Why doesn't Python's "robotparser" like Wikipedia's "robots.txt"file?

Discussion in 'Python' started by John Nagle, Oct 2, 2007.

  1. John Nagle

    John Nagle Guest

    For some reason, Python's parser for "robots.txt" files
    doesn't like Wikipedia's "robots.txt" file:

    The Wikipedia robots.txt file passes robots.txt validation,
    and it doesn't disallow unknown browsers. But the Python
    parser doesn't see it that way. No matter what user agent or URL is
    specified; for that robots.txt file, the only answer is "False".
    It's failing in Python 2.4 on Windows and 2.5 on Fedora Core.

    I use "robotparser" on lots of other robots.txt files, and it
    normally works. It even used to work on Wikipedia's older file.
    But there's something in there now that robotparser doesn't like.
    Any ideas?

    John Nagle
     
    John Nagle, Oct 2, 2007
    #1
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  2. 403

    Significant?
     
    Lawrence D'Oliveiro, Oct 2, 2007
    #2
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  3. Wikipedia denies _all_ access for the standard urllib user agent, and
    when the robotparser gets a 401 or 403 response when trying to fetch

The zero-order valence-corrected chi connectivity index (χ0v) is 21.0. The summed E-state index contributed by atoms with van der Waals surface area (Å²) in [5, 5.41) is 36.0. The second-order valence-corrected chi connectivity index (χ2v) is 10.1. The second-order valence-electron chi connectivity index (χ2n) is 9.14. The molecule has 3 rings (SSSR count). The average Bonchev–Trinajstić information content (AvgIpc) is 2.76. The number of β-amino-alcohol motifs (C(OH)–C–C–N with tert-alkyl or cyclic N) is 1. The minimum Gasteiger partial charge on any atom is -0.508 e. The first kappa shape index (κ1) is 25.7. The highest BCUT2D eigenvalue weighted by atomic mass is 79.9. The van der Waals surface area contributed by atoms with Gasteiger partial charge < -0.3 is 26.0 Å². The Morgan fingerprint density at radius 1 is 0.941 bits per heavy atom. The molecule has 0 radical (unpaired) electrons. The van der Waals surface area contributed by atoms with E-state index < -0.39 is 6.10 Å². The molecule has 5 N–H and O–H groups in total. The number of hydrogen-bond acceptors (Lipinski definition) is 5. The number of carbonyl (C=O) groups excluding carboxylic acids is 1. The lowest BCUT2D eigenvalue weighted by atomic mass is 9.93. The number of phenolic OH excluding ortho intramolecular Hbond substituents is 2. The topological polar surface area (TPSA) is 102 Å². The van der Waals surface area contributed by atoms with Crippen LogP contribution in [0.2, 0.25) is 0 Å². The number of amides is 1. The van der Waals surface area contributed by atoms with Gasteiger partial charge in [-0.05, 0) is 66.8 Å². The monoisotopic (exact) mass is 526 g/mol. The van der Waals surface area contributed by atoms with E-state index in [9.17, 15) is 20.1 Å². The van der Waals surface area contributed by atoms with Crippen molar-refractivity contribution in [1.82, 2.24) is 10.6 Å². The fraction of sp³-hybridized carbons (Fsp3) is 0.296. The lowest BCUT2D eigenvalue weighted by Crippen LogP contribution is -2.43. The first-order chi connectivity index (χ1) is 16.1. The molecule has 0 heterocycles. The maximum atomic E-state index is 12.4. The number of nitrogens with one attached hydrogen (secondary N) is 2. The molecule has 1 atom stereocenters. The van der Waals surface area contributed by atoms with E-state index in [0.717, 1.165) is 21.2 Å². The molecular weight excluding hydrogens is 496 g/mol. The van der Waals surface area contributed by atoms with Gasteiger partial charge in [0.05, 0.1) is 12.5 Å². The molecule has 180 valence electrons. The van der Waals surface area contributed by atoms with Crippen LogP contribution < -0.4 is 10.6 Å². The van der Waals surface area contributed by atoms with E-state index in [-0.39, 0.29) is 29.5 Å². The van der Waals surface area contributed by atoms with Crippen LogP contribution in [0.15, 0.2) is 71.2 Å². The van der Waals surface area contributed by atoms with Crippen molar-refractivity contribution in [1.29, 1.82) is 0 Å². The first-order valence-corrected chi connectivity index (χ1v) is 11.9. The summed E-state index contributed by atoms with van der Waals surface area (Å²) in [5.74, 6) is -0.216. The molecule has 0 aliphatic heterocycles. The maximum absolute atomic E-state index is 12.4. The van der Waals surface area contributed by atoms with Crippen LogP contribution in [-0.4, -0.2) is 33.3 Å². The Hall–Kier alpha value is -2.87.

robots.txt, it is equivalent to "Disallow: *".

    http://infix.se/2006/05/17/robotparser

    It could also be worth mentioning that if you were planning on
    crawling a lot of Wikipedia pages, you may be better off downloading
    the whole thing instead: <http://download.wikimedia.org/>
    (perhaps adding <http://code.google.com/p/wikimarkup/> to convert the
    wiki markup to HTML).
     
    Filip Salomonsson, Oct 2, 2007
    #3
  4. John Nagle

    John Nagle Guest

    John Nagle, Oct 2, 2007
    #4
  5. John Nagle

    John Nagle Guest

    That explains it. It's an undocumented feature of "robotparser",
    as is the 'errcode' variable. The documentation of "robotparser" is
    silent on error handling (can it raise an exception?) and should be
    updated.
    This is for SiteTruth, the site rating system (see "sitetruth.com"),
    and we never look at more than 21 pages per site. We're looking for
    the name and address of the business behind the web site, and if we
    can't find that after looking in 20 of the most obvious places to
    look, it's either not there or not "prominently disclosed".

    John Nagle
     
    John Nagle, Oct 2, 2007
    #5
  6. Hi John,
    Robotparser is probably following the never-approved RFC for robots.txt
    which is the closest thing there is to a standard. It says, "On server
    response indicating access restrictions (HTTP Status Code 401 or 403) a
    robot should regard access to the site completely restricted."
    http://www.robotstxt.org/wc/norobots-rfc.html

    If you're interested, I have a replacement for the robotparser module
    that works a little better (IMHO) and which you might also find better
    documented. I'm using it in production code:
    http://nikitathespider.com/python/rerp/

    Happy spidering
     
    Nikita the Spider, Oct 4, 2007
    #6
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